(Photo: REUTERS/Adam Hunger)
Rick Perry’s initial surge in popularity as GOP front-runner has stalled to a languid pace, as his debate performances have been far less than stellar, according to political pundits. However, Perry looks to tonight’s GOP debate as an opportunity to regain his foothold as the front-runner and convince the American voters that he has what it takes to turn the dismal economy around.
"Perry will be in the spotlight because he has to put on a better performance," said Fergus Cullen, former chairman of the New Hampshire Republican Party, to MSNBC. "The last few debates started to peel back the layers of the onion on Perry – and he really hasn't held up well."
Pundits predict that another mediocre debate could be the end of Perry’s campaign for the White House.
Matt Towery, an independent pollster, told Newsmax that Perry should not appear too aggressive in tonight’s debate.
“The biggest mistake that Perry can make is to try to be too tough on Romney," Towery said.
“But that is exactly what I expect him to do. To beat Mitt Romney he has to use a less bombastic style. He has the opportunity to appear like Ronald Reagan, but I am afraid he will come out desperately swinging for the fences."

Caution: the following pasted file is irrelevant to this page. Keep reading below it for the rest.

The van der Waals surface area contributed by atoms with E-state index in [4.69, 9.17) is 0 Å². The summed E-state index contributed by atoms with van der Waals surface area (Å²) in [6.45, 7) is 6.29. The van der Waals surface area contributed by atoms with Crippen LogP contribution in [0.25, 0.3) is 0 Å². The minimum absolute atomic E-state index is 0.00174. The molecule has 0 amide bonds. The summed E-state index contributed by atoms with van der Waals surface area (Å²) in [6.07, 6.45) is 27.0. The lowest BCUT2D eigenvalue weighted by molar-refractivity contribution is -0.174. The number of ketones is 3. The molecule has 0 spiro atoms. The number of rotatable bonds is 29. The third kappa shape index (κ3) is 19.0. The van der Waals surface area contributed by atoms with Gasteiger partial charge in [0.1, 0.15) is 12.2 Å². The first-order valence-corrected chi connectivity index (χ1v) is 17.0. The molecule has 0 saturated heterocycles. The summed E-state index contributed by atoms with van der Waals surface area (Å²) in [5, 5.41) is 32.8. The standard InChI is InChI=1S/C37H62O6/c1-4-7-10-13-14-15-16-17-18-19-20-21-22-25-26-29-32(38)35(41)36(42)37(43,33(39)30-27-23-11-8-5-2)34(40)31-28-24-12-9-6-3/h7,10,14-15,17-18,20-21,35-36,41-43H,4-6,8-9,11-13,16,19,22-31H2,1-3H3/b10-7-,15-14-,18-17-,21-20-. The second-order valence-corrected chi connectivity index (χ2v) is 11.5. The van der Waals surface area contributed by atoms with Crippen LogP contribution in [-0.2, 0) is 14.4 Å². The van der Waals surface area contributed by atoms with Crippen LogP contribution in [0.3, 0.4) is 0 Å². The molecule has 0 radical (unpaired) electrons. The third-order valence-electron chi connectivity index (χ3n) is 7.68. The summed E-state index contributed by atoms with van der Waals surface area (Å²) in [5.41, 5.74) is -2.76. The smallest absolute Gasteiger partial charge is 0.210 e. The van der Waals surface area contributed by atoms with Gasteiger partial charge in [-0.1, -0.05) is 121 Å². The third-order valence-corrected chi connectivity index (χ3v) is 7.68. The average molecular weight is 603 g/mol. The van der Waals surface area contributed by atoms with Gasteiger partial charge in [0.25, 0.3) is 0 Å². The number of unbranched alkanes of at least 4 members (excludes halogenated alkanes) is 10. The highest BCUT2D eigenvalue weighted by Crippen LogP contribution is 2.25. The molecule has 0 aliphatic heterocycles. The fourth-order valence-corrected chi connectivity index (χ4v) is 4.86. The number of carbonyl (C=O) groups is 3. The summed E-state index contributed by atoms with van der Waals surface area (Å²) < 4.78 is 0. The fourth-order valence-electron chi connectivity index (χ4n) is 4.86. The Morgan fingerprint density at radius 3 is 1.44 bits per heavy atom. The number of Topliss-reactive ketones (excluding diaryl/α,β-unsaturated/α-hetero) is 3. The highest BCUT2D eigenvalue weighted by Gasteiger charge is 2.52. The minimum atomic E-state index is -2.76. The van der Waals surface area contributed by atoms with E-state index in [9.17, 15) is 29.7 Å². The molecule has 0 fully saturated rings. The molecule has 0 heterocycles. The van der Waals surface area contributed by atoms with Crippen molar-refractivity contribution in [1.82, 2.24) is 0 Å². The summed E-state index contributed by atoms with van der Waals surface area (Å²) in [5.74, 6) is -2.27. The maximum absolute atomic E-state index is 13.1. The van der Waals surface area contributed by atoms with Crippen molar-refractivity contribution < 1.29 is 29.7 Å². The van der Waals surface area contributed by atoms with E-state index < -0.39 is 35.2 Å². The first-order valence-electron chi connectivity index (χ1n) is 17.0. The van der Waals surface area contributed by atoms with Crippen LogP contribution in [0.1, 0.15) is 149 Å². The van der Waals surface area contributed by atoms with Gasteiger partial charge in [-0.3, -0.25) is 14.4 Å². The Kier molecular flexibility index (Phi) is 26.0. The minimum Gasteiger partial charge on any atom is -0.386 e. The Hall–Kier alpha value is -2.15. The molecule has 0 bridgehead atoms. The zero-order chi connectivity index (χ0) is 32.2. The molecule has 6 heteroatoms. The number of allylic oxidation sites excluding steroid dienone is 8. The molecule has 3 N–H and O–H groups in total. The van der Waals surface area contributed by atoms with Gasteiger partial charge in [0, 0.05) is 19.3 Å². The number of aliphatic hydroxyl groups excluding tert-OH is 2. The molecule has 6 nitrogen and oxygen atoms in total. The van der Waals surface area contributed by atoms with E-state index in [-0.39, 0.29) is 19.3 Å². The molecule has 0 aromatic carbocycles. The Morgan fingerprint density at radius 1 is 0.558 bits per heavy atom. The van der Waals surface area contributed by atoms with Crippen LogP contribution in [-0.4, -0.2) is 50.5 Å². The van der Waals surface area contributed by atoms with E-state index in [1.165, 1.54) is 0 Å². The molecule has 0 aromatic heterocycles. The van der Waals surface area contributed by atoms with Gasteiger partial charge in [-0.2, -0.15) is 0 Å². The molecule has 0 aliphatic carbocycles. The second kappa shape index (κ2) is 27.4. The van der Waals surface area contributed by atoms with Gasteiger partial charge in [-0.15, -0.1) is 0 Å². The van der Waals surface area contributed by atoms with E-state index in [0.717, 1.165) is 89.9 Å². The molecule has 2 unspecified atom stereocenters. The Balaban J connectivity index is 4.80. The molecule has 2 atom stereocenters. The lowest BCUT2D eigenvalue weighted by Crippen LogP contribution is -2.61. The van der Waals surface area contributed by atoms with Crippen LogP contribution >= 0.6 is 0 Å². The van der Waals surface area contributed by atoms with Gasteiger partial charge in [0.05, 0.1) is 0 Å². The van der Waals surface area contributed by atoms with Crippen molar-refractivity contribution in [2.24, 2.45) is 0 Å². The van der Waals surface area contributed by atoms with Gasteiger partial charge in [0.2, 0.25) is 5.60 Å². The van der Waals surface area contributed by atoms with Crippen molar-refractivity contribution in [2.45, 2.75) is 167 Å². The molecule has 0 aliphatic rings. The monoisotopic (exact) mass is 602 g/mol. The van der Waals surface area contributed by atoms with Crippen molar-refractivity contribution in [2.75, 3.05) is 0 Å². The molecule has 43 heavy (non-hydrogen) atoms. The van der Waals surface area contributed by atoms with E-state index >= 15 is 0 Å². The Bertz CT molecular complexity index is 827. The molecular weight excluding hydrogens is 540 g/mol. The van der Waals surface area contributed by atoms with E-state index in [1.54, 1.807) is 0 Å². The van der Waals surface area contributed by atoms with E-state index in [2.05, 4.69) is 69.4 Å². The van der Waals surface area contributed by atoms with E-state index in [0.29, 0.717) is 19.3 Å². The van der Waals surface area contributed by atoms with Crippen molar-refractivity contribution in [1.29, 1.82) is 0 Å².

An indication that Towery may be right in regards to Perry’s likely aggressive behavior tonight is a hard-hitting web video that was released by the Texan’s campaign on Monday.
The video is titled “Romney’s Remedy” and executes a harsh attack on Romney’s healthcare law in Massachusetts, dubbed “RomneyCare.”
With doomsday music playing in the background, the video features former Democratic president Jimmy Carter, as well as President Obama, endorsing RomneyCare. The video ends by asking: “Romney: change you can believe in?”
The video also jabs at Romney’s more liberal policies, saying, “Even the richest man can’t buy back his past.”
As Perry’s campaign falters, Romney seems to understand that there will be more attacks against his healthcare plan, as well as his Mormon religion. He denounced the video Monday.
"For some people in campaigns their process is one of obfuscation and bewilderment," Romney said while visiting a VFW hall, according to NBC.
"You're going to find, in a campaign like this, people running against me who will take what I said and try to say something else. There's an ad out there today that does that."
Tonight’s debate may determine whether Perry stays in the top tier of GOP candidates. Currently, Gallup has Perry in third place, with just 15 percent of the GOP support. He places behind front-runner Romney, who has 20 percent, and Cain, whose campaign has blossomed in the past two weeks, garnering him 18 percent of support.